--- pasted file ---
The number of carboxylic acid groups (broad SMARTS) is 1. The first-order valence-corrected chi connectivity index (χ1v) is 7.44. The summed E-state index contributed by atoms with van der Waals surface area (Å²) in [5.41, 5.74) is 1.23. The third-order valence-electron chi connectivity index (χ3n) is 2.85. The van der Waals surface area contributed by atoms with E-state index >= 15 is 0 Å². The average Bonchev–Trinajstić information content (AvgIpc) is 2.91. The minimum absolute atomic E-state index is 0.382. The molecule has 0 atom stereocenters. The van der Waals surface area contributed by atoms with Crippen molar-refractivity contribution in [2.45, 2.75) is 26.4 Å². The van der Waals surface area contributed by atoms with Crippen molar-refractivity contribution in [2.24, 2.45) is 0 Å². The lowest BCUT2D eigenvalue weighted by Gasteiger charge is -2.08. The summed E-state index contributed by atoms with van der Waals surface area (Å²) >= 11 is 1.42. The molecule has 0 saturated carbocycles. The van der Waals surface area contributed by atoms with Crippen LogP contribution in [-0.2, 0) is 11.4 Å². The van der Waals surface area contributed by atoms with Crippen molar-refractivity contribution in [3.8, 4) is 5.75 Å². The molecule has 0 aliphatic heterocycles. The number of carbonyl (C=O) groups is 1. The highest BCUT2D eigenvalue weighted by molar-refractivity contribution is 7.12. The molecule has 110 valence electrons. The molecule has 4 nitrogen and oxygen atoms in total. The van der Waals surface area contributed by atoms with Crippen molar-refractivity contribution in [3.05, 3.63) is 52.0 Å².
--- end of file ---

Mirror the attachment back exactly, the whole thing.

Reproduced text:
The number of carboxylic acid groups (broad SMARTS) is 1. The first-order valence-corrected chi connectivity index (χ1v) is 7.44. The summed E-state index contributed by atoms with van der Waals surface area (Å²) in [5.41, 5.74) is 1.23. The third-order valence-electron chi connectivity index (χ3n) is 2.85. The van der Waals surface area contributed by atoms with E-state index >= 15 is 0 Å². The average Bonchev–Trinajstić information content (AvgIpc) is 2.91. The minimum absolute atomic E-state index is 0.382. The molecule has 0 atom stereocenters. The van der Waals surface area contributed by atoms with Crippen molar-refractivity contribution in [2.45, 2.75) is 26.4 Å². The van der Waals surface area contributed by atoms with Crippen molar-refractivity contribution in [2.24, 2.45) is 0 Å². The lowest BCUT2D eigenvalue weighted by Gasteiger charge is -2.08. The summed E-state index contributed by atoms with van der Waals surface area (Å²) >= 11 is 1.42. The molecule has 0 saturated carbocycles. The van der Waals surface area contributed by atoms with Crippen LogP contribution in [-0.2, 0) is 11.4 Å². The van der Waals surface area contributed by atoms with Crippen molar-refractivity contribution in [3.8, 4) is 5.75 Å². The molecule has 0 aliphatic heterocycles. The number of carbonyl (C=O) groups is 1. The highest BCUT2D eigenvalue weighted by molar-refractivity contribution is 7.12. The molecule has 110 valence electrons. The molecule has 4 nitrogen and oxygen atoms in total. The van der Waals surface area contributed by atoms with Crippen molar-refractivity contribution in [3.05, 3.63) is 52.0 Å².